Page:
Particle Love

By Dan Giancola
Howard Levy Tom Artin

“Spooky Action
at a Distance”
Howard Levy
CavanKerry Press, $16

Do the laws that govern the physical universe also govern human behavior? “Spooky Action at a Distance,” the title of Howard Levy’s new book of poems, was Einstein’s retort to physicists explaining quantum mechanics. In “The Age of Entanglement,” Louisa Gilder explains that Einstein scoffed at the idea that “Two particles that had once interacted could no matter how far apart remain entangled.” Think of identical twins claiming to feel each other’s pain even continents apart.

Or think, as Howard Levy apparently does, about lovers; his title poem, for example, employs quantum mechanics as a powerful metaphysical conceit for love, for the energy that binds two people together. Elsewhere in this collection, however, Mr. Levy decidedly sides with Einstein, who couldn’t fathom that particles were not independent, incapable of acting separately.

Many of Mr. Levy’s speakers feel alienated from the natural world. In these poems, whatever force holds people in love together has disappeared, and Mr. Levy’s speakers try, more often than not unsuccessfully, to feel conjoined to the world through which they move. Readers of “Spooky Action at a Distance” will need to decide if Mr. Levy believes people are subject to the same laws that hold the universe together or if we move independently through the world, striving to feel connected.

In the title poem, the speaker sets readers up for this comparison of love as entanglement (in the quantum mechanics sense) with the first lines:

It is this way: men and women
spin. Hundreds of miles apart, thousands
of miles, the speed of light, it will make no difference.

Mr. Levy establishes lovers as particles, neither of which remains unaffected by action taken toward each other. The speaker details what two people are doing simultaneously “across a continent.” A woman puts on a man’s shirt, and the man is able to see this happen with his imagination. Mr. Levy’s speaker tells us that “Such is the quanta of intimacy,” convincingly establishing this lovely trope of human being as particle that is further explored in the following stanzas.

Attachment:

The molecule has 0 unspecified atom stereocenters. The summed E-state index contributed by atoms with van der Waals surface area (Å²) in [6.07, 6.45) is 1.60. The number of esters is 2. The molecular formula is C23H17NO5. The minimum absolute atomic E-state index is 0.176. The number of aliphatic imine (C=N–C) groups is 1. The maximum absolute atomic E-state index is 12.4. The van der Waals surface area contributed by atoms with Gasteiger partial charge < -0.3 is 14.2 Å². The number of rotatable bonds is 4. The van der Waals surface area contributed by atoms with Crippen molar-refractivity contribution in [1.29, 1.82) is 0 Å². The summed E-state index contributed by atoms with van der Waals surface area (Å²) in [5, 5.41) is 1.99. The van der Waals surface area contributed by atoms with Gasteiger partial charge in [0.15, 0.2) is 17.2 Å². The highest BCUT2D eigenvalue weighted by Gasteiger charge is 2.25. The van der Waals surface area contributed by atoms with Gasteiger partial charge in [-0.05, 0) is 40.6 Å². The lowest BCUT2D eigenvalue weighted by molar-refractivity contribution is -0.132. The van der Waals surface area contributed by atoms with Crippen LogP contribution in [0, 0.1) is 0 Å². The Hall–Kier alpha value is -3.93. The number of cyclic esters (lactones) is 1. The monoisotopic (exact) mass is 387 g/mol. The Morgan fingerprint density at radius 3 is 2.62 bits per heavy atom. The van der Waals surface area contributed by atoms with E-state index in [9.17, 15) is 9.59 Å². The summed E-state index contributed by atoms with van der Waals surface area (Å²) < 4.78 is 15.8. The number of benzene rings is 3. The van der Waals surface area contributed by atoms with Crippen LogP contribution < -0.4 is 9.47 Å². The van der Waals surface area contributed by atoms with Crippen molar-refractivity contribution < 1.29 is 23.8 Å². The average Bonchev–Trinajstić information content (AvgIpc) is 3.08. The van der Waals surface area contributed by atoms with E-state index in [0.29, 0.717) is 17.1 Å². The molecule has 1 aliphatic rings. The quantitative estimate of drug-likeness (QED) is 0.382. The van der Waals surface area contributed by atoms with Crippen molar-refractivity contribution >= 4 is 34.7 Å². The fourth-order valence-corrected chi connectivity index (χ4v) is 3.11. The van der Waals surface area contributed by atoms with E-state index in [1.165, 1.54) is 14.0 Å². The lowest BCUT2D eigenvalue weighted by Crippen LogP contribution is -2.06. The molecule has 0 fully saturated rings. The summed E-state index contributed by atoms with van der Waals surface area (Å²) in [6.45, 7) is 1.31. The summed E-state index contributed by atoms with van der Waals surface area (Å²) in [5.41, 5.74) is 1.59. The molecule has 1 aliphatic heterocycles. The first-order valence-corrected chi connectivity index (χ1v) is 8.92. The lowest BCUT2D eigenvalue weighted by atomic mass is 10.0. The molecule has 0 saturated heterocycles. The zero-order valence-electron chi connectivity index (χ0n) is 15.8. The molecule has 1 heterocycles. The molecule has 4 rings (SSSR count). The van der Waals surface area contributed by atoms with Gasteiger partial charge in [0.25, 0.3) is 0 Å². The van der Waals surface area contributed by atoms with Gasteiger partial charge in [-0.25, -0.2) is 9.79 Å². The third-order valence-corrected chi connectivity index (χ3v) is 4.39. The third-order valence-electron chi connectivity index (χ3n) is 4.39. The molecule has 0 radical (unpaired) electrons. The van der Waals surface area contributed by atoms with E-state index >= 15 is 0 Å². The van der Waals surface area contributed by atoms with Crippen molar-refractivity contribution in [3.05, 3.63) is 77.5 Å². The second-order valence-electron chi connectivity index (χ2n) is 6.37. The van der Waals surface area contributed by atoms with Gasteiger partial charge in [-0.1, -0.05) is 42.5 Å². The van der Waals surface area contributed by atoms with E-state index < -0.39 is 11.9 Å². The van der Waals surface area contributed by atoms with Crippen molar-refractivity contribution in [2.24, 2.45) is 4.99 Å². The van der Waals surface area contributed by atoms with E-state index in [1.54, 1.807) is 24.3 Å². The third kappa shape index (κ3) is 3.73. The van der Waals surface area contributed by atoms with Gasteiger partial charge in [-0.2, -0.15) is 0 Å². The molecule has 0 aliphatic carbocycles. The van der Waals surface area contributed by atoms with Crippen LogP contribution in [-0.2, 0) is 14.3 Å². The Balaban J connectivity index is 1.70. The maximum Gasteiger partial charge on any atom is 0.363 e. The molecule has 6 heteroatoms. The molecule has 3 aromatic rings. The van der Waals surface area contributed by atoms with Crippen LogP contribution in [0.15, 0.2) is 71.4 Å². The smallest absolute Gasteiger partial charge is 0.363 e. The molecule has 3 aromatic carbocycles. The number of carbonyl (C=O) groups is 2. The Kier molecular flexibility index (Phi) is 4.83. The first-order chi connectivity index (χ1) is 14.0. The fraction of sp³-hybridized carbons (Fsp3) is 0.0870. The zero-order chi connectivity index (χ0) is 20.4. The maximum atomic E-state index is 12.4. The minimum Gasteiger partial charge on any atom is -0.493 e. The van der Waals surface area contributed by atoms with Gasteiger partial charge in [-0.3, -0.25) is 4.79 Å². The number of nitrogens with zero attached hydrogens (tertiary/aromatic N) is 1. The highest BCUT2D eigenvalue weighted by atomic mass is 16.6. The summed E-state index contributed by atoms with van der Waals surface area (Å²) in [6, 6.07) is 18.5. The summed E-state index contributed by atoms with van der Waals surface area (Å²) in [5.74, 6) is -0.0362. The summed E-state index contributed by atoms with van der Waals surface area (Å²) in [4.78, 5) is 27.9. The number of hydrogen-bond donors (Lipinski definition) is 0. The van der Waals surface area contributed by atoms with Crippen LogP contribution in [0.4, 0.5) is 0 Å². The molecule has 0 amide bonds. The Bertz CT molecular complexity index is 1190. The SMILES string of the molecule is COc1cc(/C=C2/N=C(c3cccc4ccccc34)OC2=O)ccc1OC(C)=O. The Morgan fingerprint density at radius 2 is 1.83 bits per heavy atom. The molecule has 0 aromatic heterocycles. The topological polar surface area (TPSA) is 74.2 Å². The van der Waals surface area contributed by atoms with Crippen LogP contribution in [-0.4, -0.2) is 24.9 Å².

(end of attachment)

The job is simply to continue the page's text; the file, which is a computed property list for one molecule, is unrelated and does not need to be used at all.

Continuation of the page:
But Mr. Levy’s poems move the other way, too. His speakers, when not musing on love, appear cut off from the world they inhabit, aware of the disconnect consciousness creates between external nature and mind. In “Why I Get Up Early,” for instance, the speaker walks the beach, taking in the beauty of sunrise and two deer atop a dune:

They watch me as I walk,
their attention has fixed me
into this scene.
Here. Now

including me.
I have had such difficulty
ever feeling that.

This speaker admits his psychic distance from the natural world and the difficulties of living in the moment. The poem’s last two emotive lines, quoted above, explode with the force and surprise of something James Wright or Robert Bly might have written.

Other poems of disentanglement in this collection include “Indian Wells, December,” “#9, Again,” “He Wakes Up at Three A.M.,” and “Not Feeling.” All of these poems concern themselves with a sensation of not belonging, of restlessness, of inarticulateness in the face of nature. Mr. Levy’s speakers are Adams, cast out from the garden, unable to return to Eden and to make sense as to why they feel so disenfranchised. Here are the final two stanzas of “Not Feeling”: